At the high school level, Manchester has a fairly similar algebra plan but placed a stronger focus on geometry to make up for what is now missing at the middle school level. On the language arts side, the district is clustering a framework based on two-year benchmarks rather than one-year, like the Common Core. 
“We had a math teacher and language arts teacher from every grade and school in our district, and they became experts on the Common Core,” Ryan said. “We developed revisions and an assessment calendar. … We also launched a district learning network, which is a marketplace for all teachers to share what they know.” 
The Nashua School District began revamping its curriculum to align with Common Core and better prepare its students for real-world problem solving three years ago. 
“We were overdue,” said Nashua Superintendent Mark Conrad. “The way we taught in the past won’t get us to where we want to be in the skillsets students need when they’re finished high school.”
Nashua started rebuilding curricula for four core subject from the ground up using the new standards for math and literary arts. The district is continuing to assess what instructional shifts are needed in the classroom.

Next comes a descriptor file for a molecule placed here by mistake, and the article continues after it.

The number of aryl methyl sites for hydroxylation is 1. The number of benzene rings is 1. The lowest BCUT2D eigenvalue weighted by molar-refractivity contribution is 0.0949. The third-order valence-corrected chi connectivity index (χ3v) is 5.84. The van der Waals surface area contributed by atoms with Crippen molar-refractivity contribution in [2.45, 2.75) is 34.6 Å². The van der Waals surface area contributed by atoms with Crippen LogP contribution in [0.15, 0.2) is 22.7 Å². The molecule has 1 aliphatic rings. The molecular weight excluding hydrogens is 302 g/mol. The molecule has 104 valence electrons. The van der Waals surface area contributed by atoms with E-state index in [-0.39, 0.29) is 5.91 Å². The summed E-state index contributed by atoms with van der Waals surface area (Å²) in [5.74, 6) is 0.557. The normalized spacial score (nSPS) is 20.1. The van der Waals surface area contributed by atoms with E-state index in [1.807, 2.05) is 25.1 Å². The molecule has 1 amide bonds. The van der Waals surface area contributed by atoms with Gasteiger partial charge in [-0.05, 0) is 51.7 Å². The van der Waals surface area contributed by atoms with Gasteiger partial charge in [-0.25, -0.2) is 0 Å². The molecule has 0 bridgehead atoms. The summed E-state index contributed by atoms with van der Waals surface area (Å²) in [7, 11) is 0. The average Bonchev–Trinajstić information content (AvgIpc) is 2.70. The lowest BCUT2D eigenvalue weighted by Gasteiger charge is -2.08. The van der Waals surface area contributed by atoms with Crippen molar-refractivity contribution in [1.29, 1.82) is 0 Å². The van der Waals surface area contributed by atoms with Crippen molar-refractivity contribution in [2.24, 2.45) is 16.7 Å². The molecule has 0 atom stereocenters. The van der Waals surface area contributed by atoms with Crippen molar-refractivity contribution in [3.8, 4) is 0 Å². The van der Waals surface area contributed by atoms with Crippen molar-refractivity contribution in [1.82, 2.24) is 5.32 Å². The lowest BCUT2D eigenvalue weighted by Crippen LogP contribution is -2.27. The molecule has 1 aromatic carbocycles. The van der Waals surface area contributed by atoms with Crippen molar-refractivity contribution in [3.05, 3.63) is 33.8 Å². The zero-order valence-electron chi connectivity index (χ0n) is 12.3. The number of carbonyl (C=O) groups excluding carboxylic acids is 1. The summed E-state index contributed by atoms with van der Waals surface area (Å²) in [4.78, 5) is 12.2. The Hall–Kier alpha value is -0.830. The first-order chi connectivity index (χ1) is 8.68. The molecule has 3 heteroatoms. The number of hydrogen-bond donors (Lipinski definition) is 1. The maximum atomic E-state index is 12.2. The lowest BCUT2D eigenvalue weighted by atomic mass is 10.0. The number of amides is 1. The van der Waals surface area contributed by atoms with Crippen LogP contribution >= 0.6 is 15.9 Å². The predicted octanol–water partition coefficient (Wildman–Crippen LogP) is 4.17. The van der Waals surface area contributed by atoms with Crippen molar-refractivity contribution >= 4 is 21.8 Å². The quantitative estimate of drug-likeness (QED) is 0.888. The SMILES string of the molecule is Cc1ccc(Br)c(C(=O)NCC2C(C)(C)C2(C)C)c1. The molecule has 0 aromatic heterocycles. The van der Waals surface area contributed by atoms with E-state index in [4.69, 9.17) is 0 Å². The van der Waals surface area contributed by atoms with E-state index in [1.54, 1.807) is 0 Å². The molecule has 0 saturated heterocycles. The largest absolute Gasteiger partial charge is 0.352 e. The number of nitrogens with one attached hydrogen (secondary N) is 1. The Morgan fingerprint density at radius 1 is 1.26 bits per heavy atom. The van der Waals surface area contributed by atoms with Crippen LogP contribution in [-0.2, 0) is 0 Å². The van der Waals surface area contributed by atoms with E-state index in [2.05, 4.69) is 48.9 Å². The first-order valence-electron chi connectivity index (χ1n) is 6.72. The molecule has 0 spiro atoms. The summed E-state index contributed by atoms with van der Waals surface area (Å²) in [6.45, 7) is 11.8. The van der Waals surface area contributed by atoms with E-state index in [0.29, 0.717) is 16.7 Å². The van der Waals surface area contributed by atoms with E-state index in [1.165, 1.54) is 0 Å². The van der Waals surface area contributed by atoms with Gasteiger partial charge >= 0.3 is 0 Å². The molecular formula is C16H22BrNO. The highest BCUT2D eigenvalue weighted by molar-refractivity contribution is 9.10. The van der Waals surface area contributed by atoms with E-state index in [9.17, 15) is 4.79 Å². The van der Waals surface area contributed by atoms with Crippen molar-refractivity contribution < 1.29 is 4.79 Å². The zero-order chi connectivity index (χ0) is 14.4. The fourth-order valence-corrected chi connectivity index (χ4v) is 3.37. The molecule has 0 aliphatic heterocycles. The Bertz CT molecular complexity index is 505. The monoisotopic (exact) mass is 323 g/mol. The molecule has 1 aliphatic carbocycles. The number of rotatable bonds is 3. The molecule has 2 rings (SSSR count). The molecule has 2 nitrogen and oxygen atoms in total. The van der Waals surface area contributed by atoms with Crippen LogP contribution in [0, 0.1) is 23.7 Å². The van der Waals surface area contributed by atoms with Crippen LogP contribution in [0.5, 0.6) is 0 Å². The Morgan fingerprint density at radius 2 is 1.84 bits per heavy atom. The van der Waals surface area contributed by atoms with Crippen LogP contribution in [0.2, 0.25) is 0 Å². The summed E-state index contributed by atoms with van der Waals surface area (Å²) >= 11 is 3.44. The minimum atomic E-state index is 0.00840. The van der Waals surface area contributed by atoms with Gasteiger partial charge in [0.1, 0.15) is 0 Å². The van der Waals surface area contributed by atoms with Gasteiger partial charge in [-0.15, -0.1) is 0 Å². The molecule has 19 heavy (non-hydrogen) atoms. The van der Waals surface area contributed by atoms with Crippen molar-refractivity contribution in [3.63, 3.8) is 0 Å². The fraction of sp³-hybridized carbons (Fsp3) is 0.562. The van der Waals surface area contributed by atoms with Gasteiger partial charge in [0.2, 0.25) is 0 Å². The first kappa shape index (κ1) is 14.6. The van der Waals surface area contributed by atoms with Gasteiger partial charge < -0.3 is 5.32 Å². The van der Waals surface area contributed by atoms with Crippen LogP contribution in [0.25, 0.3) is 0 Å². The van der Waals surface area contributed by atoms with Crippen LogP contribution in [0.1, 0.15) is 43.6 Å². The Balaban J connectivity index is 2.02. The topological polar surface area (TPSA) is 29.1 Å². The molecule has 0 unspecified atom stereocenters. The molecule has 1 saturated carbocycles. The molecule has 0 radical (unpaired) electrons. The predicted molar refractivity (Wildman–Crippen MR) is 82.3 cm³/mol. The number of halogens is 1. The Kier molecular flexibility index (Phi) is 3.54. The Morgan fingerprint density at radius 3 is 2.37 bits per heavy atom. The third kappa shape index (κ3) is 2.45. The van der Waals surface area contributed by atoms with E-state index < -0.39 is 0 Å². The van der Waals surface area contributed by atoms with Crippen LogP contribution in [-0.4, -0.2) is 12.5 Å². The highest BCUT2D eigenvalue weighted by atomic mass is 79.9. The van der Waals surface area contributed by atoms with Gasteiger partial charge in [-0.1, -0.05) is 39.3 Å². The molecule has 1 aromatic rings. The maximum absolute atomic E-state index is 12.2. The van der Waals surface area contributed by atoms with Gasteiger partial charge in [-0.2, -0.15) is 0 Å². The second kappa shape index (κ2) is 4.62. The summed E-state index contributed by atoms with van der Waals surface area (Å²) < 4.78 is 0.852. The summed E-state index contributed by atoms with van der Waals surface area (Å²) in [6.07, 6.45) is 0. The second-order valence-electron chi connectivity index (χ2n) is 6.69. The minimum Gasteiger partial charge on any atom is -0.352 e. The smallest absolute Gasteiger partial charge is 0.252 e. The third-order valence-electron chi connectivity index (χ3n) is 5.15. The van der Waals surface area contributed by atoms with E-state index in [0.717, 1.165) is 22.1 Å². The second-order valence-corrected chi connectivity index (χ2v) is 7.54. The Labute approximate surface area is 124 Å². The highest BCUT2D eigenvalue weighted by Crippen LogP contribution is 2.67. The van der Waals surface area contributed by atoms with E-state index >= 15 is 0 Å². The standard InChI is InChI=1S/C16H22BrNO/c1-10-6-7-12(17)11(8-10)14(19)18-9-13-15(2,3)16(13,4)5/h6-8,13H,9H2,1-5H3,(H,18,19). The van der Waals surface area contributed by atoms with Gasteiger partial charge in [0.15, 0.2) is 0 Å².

Activities will be focused on problem-solving and critical thinking. In the past, for example, teachers might have had students read stories about the impact of air pollution on biomes. Now, students construct mini biomes, then research the impact of air pollution and predict what will happen over time. They observe the results and compare them to their predictions, then analyze those results, Conrad said. 
“We are focusing on creating high-quality tasks for students,” Conrad said. “We are trying to create more real-world exercises.”
In Concord, the district is continuing its work to align with Common Core, creating a new writing curriculum that focuses on teaching students narrative, argumentative and informative structures, as well as a new pilot math program. 
“In math we have some new instructional strategies, some new materials, and some of the order of the presentation of material has changed somewhat,” said Donna Palley, assistant superintendent. 
Smarter Balanced exams: plans and concerns 
“I haven’t seen too many educators concerned with [Common Core] standards,” Harper said. “They are concerned with the new test. That’s where most of the criticism is.”
Administrators tend to agree that Smarter Balanced is a challenging exam. Kids don’t just click on an answer; they interact with the questions.. 
“Maybe two or three answers are correct and maybe you have to move something on a graph and put in a point and label things, or do some explanation or write that persuasive essay,” Harper said.